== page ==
Inside, and indeed outside of school when he wasn’t engaging in Nerf gun wars, computers and gaming were a huge part of AJ (and his friends’) life.  This became a way for them all to keep in touch when he wasn’t able to be in school something that I know brought a degree of escapism for AJ. AJ was a genius on a computer, particularly when coding, I remember Mike and AJ excitedly telling me about a bit of code he had written in Minecraft that could remotely monitor door entry systems…if I’m being honest I had very little understanding of the actual coding aspects of this so I just nodded in response.  Minecraft, as we can see today was hugely important to AJ.  He even managed to persuade me of its merits in order to set up a Minecraft club in school, and I have to say I think those afternoon sessions where he was able to interact with his friends and classmates are some of my personal happiest memories of AJ in school.  Other staff will have other memories, origami swans, paper aeroplanes…interestingly we have all tried to cast our mind back to try to recall a time when AJ might have been in trouble in school, you will not be surprised to hear we can genuinely think of no example.

Even when he was poorly, AJ continued to want to be treated the same as everyone else…I insisted on parents being close at hand at various points of his illness, poor Claire would spend hours in the staffroom or Mike would push an empty wheelchair around Beamish, because yes, you’ve guessed AJ wasn’t in it, he was off ahead with his mates just enjoying his childhood.

There are so many happy memories of a very bright boy in school, and even as time went on and AJ started to face increasing difficulties, he never lost his positive attitude or witty sense of humour.

I want to end with a final memory, a very personal one and one that I hope sums up AJs attitude, courage and his refusal to let his illness define him.  I think it also shows just what a clever young man Claire and Mike brought into this world:

Most Y6 pupils have a healthy fear of their SATs tests, if they could find a way out of them they would. Not AJ, he didn’t let the minor inconvenience of a severe rejection of his new lungs get in the way. He was determined to be normal, to do his SATs and to start day one of Year 7 at George Stephenson. Unfortunately, AJ was in the Freeman on Reading SAT day, he wasn’t feeling great, he’d missed a lot of school in the build-up and his hospital teacher really wasn’t sure, but guess what-  when asked AJ said he was “fine” he wanted to do it. I have to declare it is one of my more unusual days sitting gowned and gloved up invigilating a SATs year in an isolation room in the Freeman Hospital – but I did it because AJ wanted to do it, the steely look his eye that day, his desire to do his tests like his mates were doing in school that day was remarkable.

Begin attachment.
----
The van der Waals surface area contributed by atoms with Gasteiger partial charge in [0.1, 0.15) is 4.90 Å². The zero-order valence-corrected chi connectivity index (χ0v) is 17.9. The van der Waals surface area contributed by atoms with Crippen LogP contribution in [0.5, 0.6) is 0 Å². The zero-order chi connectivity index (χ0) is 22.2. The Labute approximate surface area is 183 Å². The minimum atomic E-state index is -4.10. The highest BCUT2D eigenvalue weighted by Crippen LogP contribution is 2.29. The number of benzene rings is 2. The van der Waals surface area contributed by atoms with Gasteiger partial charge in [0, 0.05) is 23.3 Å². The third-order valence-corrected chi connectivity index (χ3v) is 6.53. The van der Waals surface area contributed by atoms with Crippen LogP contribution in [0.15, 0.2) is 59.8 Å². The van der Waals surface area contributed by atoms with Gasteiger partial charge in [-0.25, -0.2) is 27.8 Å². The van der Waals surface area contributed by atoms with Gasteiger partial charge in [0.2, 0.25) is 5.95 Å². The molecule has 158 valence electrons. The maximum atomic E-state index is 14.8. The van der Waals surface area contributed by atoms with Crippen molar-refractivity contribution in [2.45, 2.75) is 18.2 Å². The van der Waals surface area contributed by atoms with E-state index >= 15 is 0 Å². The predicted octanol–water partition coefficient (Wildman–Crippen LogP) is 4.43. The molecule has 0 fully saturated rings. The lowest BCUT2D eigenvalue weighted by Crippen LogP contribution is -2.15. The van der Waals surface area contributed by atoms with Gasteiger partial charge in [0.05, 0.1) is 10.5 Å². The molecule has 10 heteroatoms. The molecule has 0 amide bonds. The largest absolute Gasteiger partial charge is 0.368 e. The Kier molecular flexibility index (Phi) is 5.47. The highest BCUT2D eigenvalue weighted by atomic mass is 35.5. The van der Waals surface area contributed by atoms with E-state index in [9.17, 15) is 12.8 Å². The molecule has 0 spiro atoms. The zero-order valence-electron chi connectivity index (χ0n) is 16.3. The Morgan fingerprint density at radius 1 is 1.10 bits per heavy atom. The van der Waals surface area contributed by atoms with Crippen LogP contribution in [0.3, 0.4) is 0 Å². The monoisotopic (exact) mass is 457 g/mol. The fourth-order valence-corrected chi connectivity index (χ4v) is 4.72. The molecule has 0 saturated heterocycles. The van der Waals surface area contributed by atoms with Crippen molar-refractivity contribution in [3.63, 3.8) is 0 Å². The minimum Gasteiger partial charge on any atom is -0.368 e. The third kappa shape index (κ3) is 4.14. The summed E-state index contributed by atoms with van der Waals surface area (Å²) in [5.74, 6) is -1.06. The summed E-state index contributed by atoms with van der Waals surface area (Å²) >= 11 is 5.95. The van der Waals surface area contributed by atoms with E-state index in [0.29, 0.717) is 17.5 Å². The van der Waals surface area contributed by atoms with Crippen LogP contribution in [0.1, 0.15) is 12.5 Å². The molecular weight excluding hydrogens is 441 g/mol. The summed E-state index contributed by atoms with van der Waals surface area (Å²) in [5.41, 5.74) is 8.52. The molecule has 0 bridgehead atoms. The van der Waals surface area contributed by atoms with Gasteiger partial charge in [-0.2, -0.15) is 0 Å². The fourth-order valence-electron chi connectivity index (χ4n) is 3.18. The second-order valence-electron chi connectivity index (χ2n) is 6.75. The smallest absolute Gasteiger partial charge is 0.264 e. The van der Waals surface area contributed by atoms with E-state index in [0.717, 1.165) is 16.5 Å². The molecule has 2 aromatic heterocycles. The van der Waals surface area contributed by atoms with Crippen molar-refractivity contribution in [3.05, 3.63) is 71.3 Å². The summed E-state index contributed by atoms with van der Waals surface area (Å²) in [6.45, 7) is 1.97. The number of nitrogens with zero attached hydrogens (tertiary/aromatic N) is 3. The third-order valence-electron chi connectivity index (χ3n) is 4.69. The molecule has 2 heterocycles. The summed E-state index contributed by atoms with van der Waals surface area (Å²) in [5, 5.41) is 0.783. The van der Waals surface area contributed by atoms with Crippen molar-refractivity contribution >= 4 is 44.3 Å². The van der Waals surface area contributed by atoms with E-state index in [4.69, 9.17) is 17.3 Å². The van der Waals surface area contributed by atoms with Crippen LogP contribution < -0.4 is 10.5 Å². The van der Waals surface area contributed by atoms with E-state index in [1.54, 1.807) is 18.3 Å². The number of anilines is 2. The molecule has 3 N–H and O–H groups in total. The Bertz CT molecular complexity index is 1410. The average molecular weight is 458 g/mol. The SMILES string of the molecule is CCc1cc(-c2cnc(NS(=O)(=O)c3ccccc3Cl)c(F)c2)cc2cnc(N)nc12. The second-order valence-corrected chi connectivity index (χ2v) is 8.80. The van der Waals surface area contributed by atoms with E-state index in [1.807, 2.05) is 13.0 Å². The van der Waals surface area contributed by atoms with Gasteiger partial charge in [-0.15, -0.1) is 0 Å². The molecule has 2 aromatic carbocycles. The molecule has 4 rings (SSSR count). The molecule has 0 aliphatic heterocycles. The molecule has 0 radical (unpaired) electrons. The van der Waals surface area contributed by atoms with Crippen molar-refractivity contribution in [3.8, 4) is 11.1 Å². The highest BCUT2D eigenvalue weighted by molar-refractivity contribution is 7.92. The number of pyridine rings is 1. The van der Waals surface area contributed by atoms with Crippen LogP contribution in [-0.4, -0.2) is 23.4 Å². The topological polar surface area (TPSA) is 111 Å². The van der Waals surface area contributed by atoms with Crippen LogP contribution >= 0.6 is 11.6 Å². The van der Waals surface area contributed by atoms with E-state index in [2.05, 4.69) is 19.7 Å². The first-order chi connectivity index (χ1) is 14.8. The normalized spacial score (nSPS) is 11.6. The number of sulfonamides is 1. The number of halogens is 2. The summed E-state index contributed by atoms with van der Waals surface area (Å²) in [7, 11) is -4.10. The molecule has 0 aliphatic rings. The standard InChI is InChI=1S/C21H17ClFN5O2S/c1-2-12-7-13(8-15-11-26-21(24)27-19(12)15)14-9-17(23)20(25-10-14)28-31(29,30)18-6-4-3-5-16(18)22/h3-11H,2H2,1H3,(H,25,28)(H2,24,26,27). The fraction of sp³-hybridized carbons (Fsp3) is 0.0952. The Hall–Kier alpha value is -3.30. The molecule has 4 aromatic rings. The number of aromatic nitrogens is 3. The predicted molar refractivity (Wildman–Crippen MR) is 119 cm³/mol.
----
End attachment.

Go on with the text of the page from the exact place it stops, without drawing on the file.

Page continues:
AJ wasn’t well enough to sit any other tests that week but on results day we found out, despite everything, he didn’t just pass his Reading test, he smashed it with a ridiculously high score. Good on you AJ, you did it and you then you walked in to George in your smart new uniform and you made us all feel so proud.

I hope I have given you a little insight into AJs time at school, I hope you can pick up on the incredible sense of pride and affection all of the Holystone staff feel for him.  A quick word for Claire and Mike, you have been fantastic throughout AJ’s time with us – you never worried or complained when we were as a school were anxious, you helped us find ways around problems and together I think we all did our best to ensure AJ was as “fine” as he could be in school.  Also a tribute to his classmates, some of who are here today and all of whom are sharing in the sense of loss we all feel.  You guys were great to, you guys really helped ensure AJ’s time in school was as “normal” as it could be.

I’m going to finish with a quote which I think sums AJ – it’s a quote from Christopher Robin’s who is speaking to his best friend Winnie the Pooh – “promise me you will always remember, you are braver than you believe, stronger than you seem and smarter than you think”.